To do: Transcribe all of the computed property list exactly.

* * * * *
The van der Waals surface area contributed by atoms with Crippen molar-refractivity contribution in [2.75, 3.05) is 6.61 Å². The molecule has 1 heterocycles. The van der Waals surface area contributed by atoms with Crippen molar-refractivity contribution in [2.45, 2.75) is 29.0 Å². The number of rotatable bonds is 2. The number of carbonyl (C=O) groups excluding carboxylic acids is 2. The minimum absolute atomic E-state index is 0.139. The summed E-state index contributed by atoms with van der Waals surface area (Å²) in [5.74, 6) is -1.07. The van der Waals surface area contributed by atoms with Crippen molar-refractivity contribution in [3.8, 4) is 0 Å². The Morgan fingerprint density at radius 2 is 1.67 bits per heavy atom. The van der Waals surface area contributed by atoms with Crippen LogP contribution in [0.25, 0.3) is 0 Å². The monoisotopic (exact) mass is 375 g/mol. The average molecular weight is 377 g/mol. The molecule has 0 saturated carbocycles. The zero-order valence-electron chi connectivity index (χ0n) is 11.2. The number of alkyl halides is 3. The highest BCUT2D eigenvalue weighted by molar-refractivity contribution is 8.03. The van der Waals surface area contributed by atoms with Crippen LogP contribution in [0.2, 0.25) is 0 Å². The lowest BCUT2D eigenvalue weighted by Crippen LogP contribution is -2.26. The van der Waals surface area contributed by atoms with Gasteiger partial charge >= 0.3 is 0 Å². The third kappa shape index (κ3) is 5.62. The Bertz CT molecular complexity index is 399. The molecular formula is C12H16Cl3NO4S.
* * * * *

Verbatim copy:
The van der Waals surface area contributed by atoms with Crippen molar-refractivity contribution in [2.75, 3.05) is 6.61 Å². The molecule has 1 heterocycles. The van der Waals surface area contributed by atoms with Crippen molar-refractivity contribution in [2.45, 2.75) is 29.0 Å². The number of rotatable bonds is 2. The number of carbonyl (C=O) groups excluding carboxylic acids is 2. The minimum absolute atomic E-state index is 0.139. The summed E-state index contributed by atoms with van der Waals surface area (Å²) in [5.74, 6) is -1.07. The van der Waals surface area contributed by atoms with Crippen molar-refractivity contribution in [3.8, 4) is 0 Å². The Morgan fingerprint density at radius 2 is 1.67 bits per heavy atom. The van der Waals surface area contributed by atoms with Crippen LogP contribution in [0.25, 0.3) is 0 Å². The monoisotopic (exact) mass is 375 g/mol. The average molecular weight is 377 g/mol. The molecule has 0 saturated carbocycles. The zero-order valence-electron chi connectivity index (χ0n) is 11.2. The number of alkyl halides is 3. The highest BCUT2D eigenvalue weighted by molar-refractivity contribution is 8.03. The van der Waals surface area contributed by atoms with Crippen LogP contribution in [0.2, 0.25) is 0 Å². The lowest BCUT2D eigenvalue weighted by Crippen LogP contribution is -2.26. The van der Waals surface area contributed by atoms with Gasteiger partial charge >= 0.3 is 0 Å². The third kappa shape index (κ3) is 5.62. The Bertz CT molecular complexity index is 399. The molecular formula is C12H16Cl3NO4S.